"Disclaimer: The views and opinions expressed here are my own only and in no way represent the views, positions or opinions - expressed or implied - of my employer (present and past) "
"Please post your comments - Swati Ranganathan"

Customer Experience Management!

With increased focus on systems and internal processes within most companies, customer experience seems to have been missed.

While addressing issues within business systems and business processes to improve efficiency, cycle time and efficiency is good, the focus should be placed on the customer first. Ensure that you have
(1) the right offers/experiences setup for your customers
(2) processes and systems by which the offers/experiences can be served to your customers
(3) focus on end to end execution of business processes and not within individual organizations to ensure customer satisfaction, in most cases hand-offs between organizations cause significant delays and adversely impact customer experiences
(4) ensure repeated delivery of value to your customers

These 4 points apply to all types of customers (not just the ones buying the products/services of your company...)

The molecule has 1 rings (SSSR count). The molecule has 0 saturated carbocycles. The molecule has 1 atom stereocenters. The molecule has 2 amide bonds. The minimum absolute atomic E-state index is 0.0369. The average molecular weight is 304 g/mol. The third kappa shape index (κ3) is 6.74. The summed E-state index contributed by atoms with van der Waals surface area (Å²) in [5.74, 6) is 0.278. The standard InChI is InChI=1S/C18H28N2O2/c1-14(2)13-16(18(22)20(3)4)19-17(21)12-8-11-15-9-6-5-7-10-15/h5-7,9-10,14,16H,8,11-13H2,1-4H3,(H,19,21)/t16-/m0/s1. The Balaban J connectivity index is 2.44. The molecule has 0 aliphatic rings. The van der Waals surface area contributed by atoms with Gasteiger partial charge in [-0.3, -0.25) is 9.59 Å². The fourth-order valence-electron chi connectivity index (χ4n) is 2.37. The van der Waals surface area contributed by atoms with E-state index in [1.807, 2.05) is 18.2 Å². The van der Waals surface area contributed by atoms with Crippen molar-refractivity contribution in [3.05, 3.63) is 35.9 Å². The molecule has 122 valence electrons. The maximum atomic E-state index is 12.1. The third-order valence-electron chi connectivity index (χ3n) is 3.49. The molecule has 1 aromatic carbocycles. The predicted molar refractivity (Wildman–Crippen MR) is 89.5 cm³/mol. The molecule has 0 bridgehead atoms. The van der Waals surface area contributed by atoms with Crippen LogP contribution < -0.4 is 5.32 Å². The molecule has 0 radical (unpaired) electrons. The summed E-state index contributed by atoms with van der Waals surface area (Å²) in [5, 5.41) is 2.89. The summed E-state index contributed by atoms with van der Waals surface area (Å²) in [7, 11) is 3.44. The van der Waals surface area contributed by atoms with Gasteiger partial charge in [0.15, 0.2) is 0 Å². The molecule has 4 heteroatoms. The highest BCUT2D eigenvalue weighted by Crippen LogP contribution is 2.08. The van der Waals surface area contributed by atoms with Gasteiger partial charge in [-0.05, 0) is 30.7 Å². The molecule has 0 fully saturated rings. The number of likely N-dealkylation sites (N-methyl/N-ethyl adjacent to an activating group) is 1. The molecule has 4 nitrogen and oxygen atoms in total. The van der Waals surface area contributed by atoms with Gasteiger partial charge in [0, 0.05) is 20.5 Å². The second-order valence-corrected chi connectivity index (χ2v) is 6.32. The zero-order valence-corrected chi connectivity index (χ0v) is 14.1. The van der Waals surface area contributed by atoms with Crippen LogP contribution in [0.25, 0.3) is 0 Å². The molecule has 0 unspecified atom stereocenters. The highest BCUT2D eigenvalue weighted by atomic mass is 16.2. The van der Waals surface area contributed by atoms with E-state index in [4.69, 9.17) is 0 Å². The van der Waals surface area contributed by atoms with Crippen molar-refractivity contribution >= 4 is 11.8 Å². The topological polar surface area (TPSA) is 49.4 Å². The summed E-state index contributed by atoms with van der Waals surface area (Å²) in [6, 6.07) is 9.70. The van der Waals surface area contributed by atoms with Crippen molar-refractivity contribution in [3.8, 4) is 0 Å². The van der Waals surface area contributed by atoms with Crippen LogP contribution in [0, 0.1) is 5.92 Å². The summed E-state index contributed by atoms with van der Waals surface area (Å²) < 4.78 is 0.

"Disclaimer: The views and opinions expressed here are my own only and in no way represent the views, positions or opinions - expressed or implied - of my employer (present and past) "
"Please post your comments - Swati Ranganathan"

Do you know what your customers want?

I read an interesting blog post on "How Knowledge Can Hurt Innovation", which clearly illustrated how most of us assume that others are aware of what we know and what we are talking about.

After years of managing of technology and business processes, I have learned to listen to my customers (internal and external) and make sure that I have understood their requirements and follow up with multiple sessions of deep dives and alignment to ensure that my understanding matches their requirements.

What you say may not match what your customers heard, and the converse is true, what you heard may not be what the customer told you. Don't make assumptions in important projects. Constantly challenge yourself and your teams to check if your assumptions and views are aligned with customer expectations.

"Disclaimer: The views and opinions expressed here are my own only and in no way represent the views, positions or opinions - expressed or implied - of my employer (present and past) "
"Please post your comments - Swati Ranganathan"

Cost Benefit Analysis

As part of problem solving approach, you will end up with multiple solution options, how would you evaluate each of these and pick the optimum solution?

Cost Benefit Analysis (CBA) is one of the evaluation techniques to identify the right solution; it is a widely used technique to analyze solution options and decide on an approach to remedy a problem or implement a solution for an opportunity. CBA provides a means for systematically comparing the value of outcomes with the value of resources required to achieve the outcome.